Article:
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An American original
by Paul Kennedy, August 3rd, 2010 9:34PM

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TAGS:  americans abroad, los angeles galaxy, men's national team, mls

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[MY VIEW] As American stars go, there has been no one quite like Clint Mathis. Over a two-year period ending with the 2002 World Cup finals, Mathis, who announced plans to retire on Saturday, was the hottest goalscorer the USA has ever produced.

His five goals for the MetroStars against Dallas in 2000 still stand as a single-game MLS record.

He opened the next season with seven goals in his first six MLS games -- including the Goal of the Year with what ranks as one of the best goals ever scored in MLS (Video) -- and he scored the key goal of the USA's Hexagonal campaign, a late free kick that gave the Americans a 2-1 win at Honduras in their second game.

And decked out in a Mohawk cut for the occasion, he scored one of the most dramatic goals in U.S. history, a first-half strike in the 1-1 tie with host South Korea that would help propel the USA on its quarterfinal run at the 2002 World Cup.

But then there was the other side ...

Mathis was first MLS player to ever grace the cover of Sports Illustrated, but the story, published on the eve of the 2002 World Cup, was hardly flattering.

"For Clint Mathis, the next party is never far away," wrote Michael Bamberger in his lead, which went on to describe the basement of Mathis' New Jersey townhouse -- with both Budweiser and Bud Light on tap -- and ended with him answering a teammate's call.

"Wachoo got goin' on tonight?" Mathis said.

Like another Clint who would follow him -- Clint Dempsey -- Mathis'  background wasn't typical of American soccer stars.

Like Dempsey, who was raised in East Texas, Mathis was raised in the South -- a product of Conyers, Ga. Dempsey attended Furman, while Mathis went to nearby South Carolina.

Like Dempsey, Mathis wasn't raised in an upper middle-class family typical of the American youth soccer experience.

And like Dempsey, Mathis was particularly close with his family. As a child, his older brothers would only play with him if he used his left foot -- the foot he scored with against South Korea in Daegu.

But unlike Dempsey, Mathis never made it abroad.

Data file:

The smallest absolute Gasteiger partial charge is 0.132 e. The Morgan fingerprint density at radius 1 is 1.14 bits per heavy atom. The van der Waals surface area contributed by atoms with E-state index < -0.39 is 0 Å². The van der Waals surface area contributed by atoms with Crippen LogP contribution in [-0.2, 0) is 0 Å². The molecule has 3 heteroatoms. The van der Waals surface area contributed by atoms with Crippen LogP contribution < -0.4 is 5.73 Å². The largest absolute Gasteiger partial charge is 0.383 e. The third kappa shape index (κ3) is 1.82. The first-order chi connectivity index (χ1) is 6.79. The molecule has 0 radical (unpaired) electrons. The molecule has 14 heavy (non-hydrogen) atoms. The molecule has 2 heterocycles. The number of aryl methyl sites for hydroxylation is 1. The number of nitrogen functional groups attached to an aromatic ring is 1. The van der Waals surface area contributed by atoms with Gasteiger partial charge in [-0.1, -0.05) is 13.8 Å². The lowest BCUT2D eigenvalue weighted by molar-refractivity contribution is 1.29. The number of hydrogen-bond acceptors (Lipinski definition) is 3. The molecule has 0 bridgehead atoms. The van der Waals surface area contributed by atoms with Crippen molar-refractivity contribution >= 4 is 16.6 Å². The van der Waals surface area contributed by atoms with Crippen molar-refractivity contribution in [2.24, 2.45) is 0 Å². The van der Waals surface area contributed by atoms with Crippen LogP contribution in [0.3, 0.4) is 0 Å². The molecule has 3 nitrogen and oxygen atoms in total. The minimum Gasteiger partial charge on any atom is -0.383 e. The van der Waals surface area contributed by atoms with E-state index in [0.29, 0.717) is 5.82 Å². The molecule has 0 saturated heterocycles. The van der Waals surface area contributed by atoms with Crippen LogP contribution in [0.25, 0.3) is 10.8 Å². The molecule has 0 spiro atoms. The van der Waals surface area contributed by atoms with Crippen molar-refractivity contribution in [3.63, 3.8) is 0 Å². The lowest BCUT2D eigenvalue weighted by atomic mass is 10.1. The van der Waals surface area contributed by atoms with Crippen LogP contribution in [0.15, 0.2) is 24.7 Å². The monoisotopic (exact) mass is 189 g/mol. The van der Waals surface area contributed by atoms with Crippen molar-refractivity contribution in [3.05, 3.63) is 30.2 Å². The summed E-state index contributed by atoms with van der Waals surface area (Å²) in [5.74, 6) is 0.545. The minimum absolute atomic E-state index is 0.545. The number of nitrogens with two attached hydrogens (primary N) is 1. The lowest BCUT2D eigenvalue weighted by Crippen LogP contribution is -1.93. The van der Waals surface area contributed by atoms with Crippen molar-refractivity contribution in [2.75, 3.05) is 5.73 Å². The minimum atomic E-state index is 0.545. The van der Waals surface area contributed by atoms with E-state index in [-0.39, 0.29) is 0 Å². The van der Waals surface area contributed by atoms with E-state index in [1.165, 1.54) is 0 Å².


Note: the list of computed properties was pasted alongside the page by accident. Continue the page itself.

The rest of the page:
Whether it was a knee injury suffered in 2001 or his reputation for being a party animal or something else, a much-publicized move to Bayern Munich -- central to the SI cover story -- never took place.

Mathis settled on Hannover 96, where his career began brightly with four goals in his first five games but soon soured.

His Bundesliga career ended famously when he came off the bench late in a game and 90 seconds later stole the ball from a Schalke 04 player, beat two players and scored the winning goal for Hannover's first win of his second season in Germany.

Mathis ran over to the Hannover bench and pointed at his watch to Coach Ewald Lienen as if to ask why had he not put him in the game sooner.

Lienen started Mathis in the next game but never used him after that. Mathis' Bundesliga career was finished.

Mathis' temper was always an issue. He ranks first all-time in MLS with nine red cards.

Except for a brief stint in Greece in 2008, Mathis spent the rest of his career in MLS, but he was never the same.

He never again played a competitive game for the USA. He had two stints at Real Salt Lake (helping it win MLS Cup 2009), one at Colorado, another one at New York, and two more at Los Angeles.

He scored 48 goals in his first six MLS seasons but only 13 goals in his last six.

His 61 career goals put him tied for 19th all-time on the MLS scoring list.

His 12 goals put him tied for 12th all-time among U.S. national team players.

Those rankings don't begin to describe how great Clint Mathis once was.

Bothered by knee trouble, he'll say farewell on Saturday when the Galaxy faces Real Madrid at the Rose Bowl.



0 comments
  1. Art Robles
    commented on: August 4, 2010 at 1:07 p.m.
    He was really developing into something special when the Galaxy traded him to NY in order to sign Luis Hernandez. Overall, a short-term deal that didn't produce for the Gs. But, even though Mathis still had some good years in him, including the pivotal contributions as a sub in the famous Cold War match in Columbus, I've always wondered if being traded so young, from a team that was doing so well, after being its hottest player, had a long-term negative impact on Clint. No doubt he had some issues. Over the last few years, he had become a very mature player, but I wonder how much different things would've been had he been a lifelong G.


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